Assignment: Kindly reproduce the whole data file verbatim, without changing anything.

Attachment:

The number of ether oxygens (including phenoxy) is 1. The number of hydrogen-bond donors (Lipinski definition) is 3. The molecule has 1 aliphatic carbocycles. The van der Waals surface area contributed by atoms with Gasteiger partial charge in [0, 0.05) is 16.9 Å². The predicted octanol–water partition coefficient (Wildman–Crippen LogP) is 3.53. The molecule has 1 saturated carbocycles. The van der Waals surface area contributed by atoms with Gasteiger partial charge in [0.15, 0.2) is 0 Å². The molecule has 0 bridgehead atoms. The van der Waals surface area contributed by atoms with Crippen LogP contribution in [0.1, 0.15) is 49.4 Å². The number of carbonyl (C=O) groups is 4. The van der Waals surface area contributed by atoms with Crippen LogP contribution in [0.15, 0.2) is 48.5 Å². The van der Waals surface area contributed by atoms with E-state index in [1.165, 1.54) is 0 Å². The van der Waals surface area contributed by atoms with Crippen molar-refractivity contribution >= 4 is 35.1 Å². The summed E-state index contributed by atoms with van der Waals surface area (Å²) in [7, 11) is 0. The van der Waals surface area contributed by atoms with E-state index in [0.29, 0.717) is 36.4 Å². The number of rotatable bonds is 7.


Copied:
The number of ether oxygens (including phenoxy) is 1. The number of hydrogen-bond donors (Lipinski definition) is 3. The molecule has 1 aliphatic carbocycles. The van der Waals surface area contributed by atoms with Gasteiger partial charge in [0, 0.05) is 16.9 Å². The predicted octanol–water partition coefficient (Wildman–Crippen LogP) is 3.53. The molecule has 1 saturated carbocycles. The van der Waals surface area contributed by atoms with Gasteiger partial charge in [0.15, 0.2) is 0 Å². The molecule has 0 bridgehead atoms. The van der Waals surface area contributed by atoms with Crippen LogP contribution in [0.1, 0.15) is 49.4 Å². The number of carbonyl (C=O) groups is 4. The van der Waals surface area contributed by atoms with Crippen LogP contribution in [0.15, 0.2) is 48.5 Å². The van der Waals surface area contributed by atoms with E-state index in [1.165, 1.54) is 0 Å². The van der Waals surface area contributed by atoms with Crippen molar-refractivity contribution >= 4 is 35.1 Å². The summed E-state index contributed by atoms with van der Waals surface area (Å²) in [7, 11) is 0. The van der Waals surface area contributed by atoms with E-state index in [0.29, 0.717) is 36.4 Å². The number of rotatable bonds is 7.